We were getting slightly concerned that the sector numbers were not going down as quickly as expected but just like the real thing a large majority of the sectors would come in the last 40km. However, it was not long before we were able to count 2 off almost in one go with the combination of Treherns Farm & Bury Hill running in to one another. Treherns Farm was a rather fun descent on loose gravel before a sharp climb up with a right turn in to Bury Hill at the top. Sector 10 done and 9 more to go.
The next sector of Roman Road was effectively a shared cycle path but one of our group took a tumble on the entrance into it after slipping on the gravel. We carried on and re-grouped at the end with Will joining us soon after with blood on his right knee.
A sign indicated that we were going to tackle Whittington Farm next, a 1.8km section which started off downhill. What was more fun with this sector was that it levelled off in the middle and there were some rather large puddles that you wanted to avoid. This involved going over bumps that would have put a BMX track to shame. During this sector I was surprised by how many punctures were being picked up, by other people, though and not me!! At the end another busy road to be used before a left turn took us on to the Gothersberg which comprised of a small rise then flat across fields but with a very poor surface of loose stones that were flicking up and making rather nice ‘pinging’ noises on my frame and wheels. Soon the track went down rather steeply with evidence of a drainage ‘ditch’ down the middle and a narrow gate at the bottom. No opportunity to change line but I just managed to get through Ok and a short on road section brought us to the second feed stop at The Navigators Inn, located very nicely next to a working canal and lock.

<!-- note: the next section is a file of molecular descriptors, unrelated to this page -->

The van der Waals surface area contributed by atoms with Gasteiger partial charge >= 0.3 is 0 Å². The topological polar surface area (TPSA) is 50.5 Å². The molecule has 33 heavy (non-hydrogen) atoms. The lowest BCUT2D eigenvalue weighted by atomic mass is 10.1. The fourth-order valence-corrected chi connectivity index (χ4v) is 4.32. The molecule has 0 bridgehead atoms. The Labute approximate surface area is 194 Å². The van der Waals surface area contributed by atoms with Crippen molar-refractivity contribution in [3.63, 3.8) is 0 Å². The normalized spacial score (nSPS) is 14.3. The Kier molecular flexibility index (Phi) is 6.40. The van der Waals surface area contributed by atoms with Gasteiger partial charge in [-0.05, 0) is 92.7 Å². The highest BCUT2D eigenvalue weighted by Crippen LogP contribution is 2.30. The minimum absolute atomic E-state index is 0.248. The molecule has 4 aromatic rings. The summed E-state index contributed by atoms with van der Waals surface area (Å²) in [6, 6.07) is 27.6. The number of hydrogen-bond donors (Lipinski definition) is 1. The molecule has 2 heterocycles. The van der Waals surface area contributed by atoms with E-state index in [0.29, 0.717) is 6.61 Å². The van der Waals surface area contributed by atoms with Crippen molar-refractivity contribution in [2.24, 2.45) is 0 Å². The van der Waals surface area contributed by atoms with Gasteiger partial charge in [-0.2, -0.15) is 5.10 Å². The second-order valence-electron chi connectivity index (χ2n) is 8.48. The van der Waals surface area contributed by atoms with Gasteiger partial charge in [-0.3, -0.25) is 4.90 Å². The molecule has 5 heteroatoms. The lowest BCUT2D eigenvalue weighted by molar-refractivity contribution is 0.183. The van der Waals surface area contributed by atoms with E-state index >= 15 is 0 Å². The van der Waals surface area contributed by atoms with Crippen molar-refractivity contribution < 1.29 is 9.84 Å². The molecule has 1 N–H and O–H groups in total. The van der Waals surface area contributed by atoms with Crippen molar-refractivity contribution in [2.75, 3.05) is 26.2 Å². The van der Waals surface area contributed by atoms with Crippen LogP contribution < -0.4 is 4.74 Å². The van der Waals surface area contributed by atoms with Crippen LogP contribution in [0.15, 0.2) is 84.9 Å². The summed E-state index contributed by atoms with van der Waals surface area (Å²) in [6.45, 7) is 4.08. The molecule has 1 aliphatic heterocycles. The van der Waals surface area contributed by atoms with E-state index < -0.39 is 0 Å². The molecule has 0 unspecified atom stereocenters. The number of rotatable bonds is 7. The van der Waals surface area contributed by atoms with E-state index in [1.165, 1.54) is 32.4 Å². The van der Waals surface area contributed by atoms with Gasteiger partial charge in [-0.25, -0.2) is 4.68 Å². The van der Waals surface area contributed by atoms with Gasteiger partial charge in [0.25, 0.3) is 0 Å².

A quick coke and snack to fuel us up for the remaining 20km and we were off. Soon after I realised that I recognised the junction where we were turning right as this was getting us back on to the route we came out on. A short section brought us to a right hand turn on to Gorse Lane East with Gorse Lane West being the first section we had ‘hit’ earlier. I soon realised that the section was slightly downhill so made it even more fun apart from the deeper gravel in the middle!!